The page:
What will be the impact of easing lockdown on BAME communities?

Public online national Stand Up to Racism meeting on Tuesday 19 May at 7pm

With author & journalist Gary Younge, Diane Abbott MP & Bell Ribeiro Addy MP.

Join on facebook at facebook.com/standutr/live
or YouTube at youtube.com/standuptoracismchannel/live

Recent figures show 28 per cent of Coronavirus deaths were people from BAME communities. The Financial Times estimates the death toll is around 55,000, much higher than the government’s figure of 32, 065. These figures indicate over 15,000 from BAME communities have died. The Office of National Statistics revealed that overall BAME communities were around twice as likely to die, with Black Caribbean people four times as likely to die.

The “back to work” measures announced by Boris Johnson are likely to hit BAME communities hard. BAME people are less likely to work from home, more represented in public sector and key worker roles, and more likely to use public transport. Although Johnson discouraged the use of public transport, in reality many who cannot work from home will be forced to use public transport. This is a shift towards the herd immunity approach initially favoured by the government in response to Coronavirus.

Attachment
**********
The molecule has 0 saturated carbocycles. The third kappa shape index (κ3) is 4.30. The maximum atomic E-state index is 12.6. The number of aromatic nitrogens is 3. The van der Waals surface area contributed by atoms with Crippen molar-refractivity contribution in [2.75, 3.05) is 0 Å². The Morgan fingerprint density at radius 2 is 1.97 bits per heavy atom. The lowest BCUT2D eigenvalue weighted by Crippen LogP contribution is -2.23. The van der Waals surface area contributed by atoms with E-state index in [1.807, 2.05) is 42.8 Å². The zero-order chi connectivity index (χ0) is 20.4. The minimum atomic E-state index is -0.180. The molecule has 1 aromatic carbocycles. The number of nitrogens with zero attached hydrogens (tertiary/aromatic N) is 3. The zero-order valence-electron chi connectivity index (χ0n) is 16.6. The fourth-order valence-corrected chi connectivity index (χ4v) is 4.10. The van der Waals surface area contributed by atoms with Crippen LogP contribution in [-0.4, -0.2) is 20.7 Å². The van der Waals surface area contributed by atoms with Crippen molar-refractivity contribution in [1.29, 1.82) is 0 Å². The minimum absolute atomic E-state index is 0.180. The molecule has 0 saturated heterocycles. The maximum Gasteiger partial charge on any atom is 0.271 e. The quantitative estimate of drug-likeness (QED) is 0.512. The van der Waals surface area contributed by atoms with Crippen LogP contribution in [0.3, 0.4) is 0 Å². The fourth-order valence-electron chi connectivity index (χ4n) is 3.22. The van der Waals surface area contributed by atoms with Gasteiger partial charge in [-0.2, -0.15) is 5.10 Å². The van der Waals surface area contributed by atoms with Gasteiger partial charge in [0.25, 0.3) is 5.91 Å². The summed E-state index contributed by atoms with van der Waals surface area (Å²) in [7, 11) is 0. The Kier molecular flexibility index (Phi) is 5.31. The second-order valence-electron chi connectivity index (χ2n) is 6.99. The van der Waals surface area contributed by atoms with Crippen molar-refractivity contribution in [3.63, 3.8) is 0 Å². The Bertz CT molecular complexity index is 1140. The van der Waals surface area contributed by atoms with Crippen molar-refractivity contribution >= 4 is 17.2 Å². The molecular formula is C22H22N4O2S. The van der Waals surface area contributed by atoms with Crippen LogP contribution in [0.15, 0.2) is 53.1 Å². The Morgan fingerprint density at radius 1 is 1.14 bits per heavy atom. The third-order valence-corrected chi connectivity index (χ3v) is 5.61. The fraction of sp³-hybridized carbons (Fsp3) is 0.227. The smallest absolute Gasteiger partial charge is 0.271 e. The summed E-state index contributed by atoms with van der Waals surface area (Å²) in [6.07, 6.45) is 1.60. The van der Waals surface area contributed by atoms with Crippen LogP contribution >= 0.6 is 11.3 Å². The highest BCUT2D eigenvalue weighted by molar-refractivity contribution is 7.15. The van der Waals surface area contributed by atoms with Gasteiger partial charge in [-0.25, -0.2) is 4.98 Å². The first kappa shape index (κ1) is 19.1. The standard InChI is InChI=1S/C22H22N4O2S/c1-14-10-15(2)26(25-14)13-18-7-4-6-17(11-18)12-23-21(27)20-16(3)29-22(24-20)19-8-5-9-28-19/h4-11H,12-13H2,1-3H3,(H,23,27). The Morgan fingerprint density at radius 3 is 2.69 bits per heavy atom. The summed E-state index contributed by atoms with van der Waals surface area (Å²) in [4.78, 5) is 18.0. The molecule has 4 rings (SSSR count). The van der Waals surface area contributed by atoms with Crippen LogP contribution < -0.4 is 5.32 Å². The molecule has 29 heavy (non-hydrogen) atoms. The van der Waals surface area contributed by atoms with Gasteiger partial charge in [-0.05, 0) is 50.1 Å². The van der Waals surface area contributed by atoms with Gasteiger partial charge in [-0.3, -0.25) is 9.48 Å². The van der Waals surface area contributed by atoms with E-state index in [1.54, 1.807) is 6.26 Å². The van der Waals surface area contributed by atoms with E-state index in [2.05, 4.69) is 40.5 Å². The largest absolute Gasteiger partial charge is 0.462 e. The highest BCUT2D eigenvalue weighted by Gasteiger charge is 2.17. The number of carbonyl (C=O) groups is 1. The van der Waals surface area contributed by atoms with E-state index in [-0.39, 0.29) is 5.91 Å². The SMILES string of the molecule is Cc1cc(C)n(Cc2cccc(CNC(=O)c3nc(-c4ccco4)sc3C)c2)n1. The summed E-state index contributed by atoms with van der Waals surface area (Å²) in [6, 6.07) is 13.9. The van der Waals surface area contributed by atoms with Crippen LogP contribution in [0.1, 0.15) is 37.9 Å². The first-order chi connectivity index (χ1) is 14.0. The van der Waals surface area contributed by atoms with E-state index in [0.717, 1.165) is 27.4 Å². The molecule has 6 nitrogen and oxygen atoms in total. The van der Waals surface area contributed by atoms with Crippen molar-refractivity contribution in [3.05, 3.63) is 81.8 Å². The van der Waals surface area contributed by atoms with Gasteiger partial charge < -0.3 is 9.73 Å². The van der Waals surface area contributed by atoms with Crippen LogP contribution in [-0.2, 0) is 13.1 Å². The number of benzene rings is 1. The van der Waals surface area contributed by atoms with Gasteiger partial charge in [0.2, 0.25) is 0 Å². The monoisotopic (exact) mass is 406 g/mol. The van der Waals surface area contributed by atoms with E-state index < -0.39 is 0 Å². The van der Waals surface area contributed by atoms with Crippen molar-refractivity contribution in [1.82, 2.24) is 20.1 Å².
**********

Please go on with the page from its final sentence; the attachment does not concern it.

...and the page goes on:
In this meeting we will discuss the demands of no return to unsafe workplaces and a public inquiry into the disproportionate impact on BAME communities, in response to the easing of the lockdown announced by Johnson.

Stand Up To Racism had launched a statement with these demands alongside Diane Abbott, and a host of MPs, trade union leaders, BAME key workers and anti racist campaigners statement available here: https://bit.ly/sutrstatement